While the prospect of negotiations between North Korea and the US are beginning to look very promising, experts say there is "no way" North Korea trusts the US and would ever sign off on its nuclear weapons program.
Early March 2018, South Korean president's office, the Blue House, announced that North Korea's Kim Jong Un was willing to abandon his country's nuclear arms if certain conditions were met. The Blue House also said North Korea would suspend provocations, like nuclear and missile testing, during negotiations.
After meeting with South Korean officials, President Donald Trump seemed optimistic about the North's proposal, and agreed to meet with Kim by May 2018, with the potential to discuss denuclearization on the Korean Peninsula.
However, experts remain skeptical of North Korea's pledges to halt its nuclear weapons development.
John Mearsheimer, co-director of the Program on International Security Policy at the University of Chicago, said there is "no way" North Korea could trust the US enough to abandon its nuclear ambitions.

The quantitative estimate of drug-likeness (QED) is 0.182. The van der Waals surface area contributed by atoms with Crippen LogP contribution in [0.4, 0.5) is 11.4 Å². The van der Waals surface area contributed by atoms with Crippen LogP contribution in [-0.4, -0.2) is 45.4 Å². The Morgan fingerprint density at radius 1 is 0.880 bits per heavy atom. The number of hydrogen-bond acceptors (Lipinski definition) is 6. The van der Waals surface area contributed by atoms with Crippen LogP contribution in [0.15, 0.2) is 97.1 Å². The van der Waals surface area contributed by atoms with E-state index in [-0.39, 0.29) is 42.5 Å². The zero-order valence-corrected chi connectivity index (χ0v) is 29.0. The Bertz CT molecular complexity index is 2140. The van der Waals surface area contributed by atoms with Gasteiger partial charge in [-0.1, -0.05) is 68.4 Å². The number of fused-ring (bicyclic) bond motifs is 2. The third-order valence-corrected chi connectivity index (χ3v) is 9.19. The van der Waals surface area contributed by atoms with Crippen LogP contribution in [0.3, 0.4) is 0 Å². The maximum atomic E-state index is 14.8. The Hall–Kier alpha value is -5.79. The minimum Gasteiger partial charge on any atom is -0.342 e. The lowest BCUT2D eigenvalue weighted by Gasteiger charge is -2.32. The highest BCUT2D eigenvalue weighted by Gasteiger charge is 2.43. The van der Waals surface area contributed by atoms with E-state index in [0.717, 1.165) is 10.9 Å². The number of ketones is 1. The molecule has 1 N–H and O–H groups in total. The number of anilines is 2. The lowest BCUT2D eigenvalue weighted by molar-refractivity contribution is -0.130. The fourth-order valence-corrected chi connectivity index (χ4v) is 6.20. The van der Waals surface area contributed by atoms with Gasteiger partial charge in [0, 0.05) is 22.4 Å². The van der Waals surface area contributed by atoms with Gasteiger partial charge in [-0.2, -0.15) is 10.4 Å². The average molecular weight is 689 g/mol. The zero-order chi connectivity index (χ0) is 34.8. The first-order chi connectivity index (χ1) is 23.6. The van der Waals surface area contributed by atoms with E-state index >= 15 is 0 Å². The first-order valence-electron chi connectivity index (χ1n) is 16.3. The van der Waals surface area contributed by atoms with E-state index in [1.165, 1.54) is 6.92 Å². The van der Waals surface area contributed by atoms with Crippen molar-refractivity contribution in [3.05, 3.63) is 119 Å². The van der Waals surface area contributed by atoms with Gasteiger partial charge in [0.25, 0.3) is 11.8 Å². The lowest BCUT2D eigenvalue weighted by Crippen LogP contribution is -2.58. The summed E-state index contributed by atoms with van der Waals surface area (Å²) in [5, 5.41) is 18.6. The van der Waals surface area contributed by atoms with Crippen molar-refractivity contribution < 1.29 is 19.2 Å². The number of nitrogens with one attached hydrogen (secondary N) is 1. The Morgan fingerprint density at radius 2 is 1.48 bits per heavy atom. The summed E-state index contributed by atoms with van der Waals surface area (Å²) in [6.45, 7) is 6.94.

President Donald Trump.
"North Korea is not going to give up its nuclear weapons," Mearsheimer said at a lecture hosted by the Korea Foundation for Advanced Studies in Seoul on March 20, 2018, according to Yonhap. "The reason is that in international politics, you could never trust anybody because you cannot be certain of what their intentions are."
Mearsheimer said that "there's no way North Koreans can trust the U.S." when it comes to a denuclearization deal. He cited examples of the US' unsuccessful denuclearization deals in the Middle East, including Muammar Gaddafi who gave up Libya's chemical weapons and was killed less than a decade later.
"If you were North Koreans, would you trust Donald Trump? Would you trust any American presidents?"
Mearsheimer added that there was no country that "needs nuclear weapons more than North Korea," in order to protect its leader. While the US has not explicitly stated its intention to pursue a regime change in the North, Trump and his administration have certainly alluded to the possibility.
Mearsheimer added that North Korea was even less likely to give up their weapons in the current climate.
"Give up their nuclear weapons? I don't think so, especially as security competition heats up in East Asia. You wanna hang on to those weapons."